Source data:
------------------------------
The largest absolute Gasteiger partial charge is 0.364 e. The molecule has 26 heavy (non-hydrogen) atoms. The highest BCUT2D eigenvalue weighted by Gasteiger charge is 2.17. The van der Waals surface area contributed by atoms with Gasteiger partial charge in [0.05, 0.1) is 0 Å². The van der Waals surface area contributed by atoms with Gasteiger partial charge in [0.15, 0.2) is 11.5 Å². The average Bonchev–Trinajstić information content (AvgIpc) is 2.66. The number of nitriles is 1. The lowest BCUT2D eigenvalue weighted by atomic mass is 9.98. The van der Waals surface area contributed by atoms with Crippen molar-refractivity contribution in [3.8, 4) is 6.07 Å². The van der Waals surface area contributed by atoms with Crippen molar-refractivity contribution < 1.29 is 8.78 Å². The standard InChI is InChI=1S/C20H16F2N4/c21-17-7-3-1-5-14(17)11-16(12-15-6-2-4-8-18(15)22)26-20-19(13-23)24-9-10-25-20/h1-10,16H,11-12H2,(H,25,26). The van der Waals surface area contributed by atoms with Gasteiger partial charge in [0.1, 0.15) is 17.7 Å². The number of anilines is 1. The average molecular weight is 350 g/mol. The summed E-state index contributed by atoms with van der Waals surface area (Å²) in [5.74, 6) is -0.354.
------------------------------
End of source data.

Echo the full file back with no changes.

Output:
The largest absolute Gasteiger partial charge is 0.364 e. The molecule has 26 heavy (non-hydrogen) atoms. The highest BCUT2D eigenvalue weighted by Gasteiger charge is 2.17. The van der Waals surface area contributed by atoms with Gasteiger partial charge in [0.05, 0.1) is 0 Å². The van der Waals surface area contributed by atoms with Gasteiger partial charge in [0.15, 0.2) is 11.5 Å². The average Bonchev–Trinajstić information content (AvgIpc) is 2.66. The number of nitriles is 1. The lowest BCUT2D eigenvalue weighted by atomic mass is 9.98. The van der Waals surface area contributed by atoms with Crippen molar-refractivity contribution in [3.8, 4) is 6.07 Å². The van der Waals surface area contributed by atoms with Crippen molar-refractivity contribution < 1.29 is 8.78 Å². The standard InChI is InChI=1S/C20H16F2N4/c21-17-7-3-1-5-14(17)11-16(12-15-6-2-4-8-18(15)22)26-20-19(13-23)24-9-10-25-20/h1-10,16H,11-12H2,(H,25,26). The van der Waals surface area contributed by atoms with Gasteiger partial charge in [0.1, 0.15) is 17.7 Å². The number of anilines is 1. The average molecular weight is 350 g/mol. The summed E-state index contributed by atoms with van der Waals surface area (Å²) in [5.74, 6) is -0.354.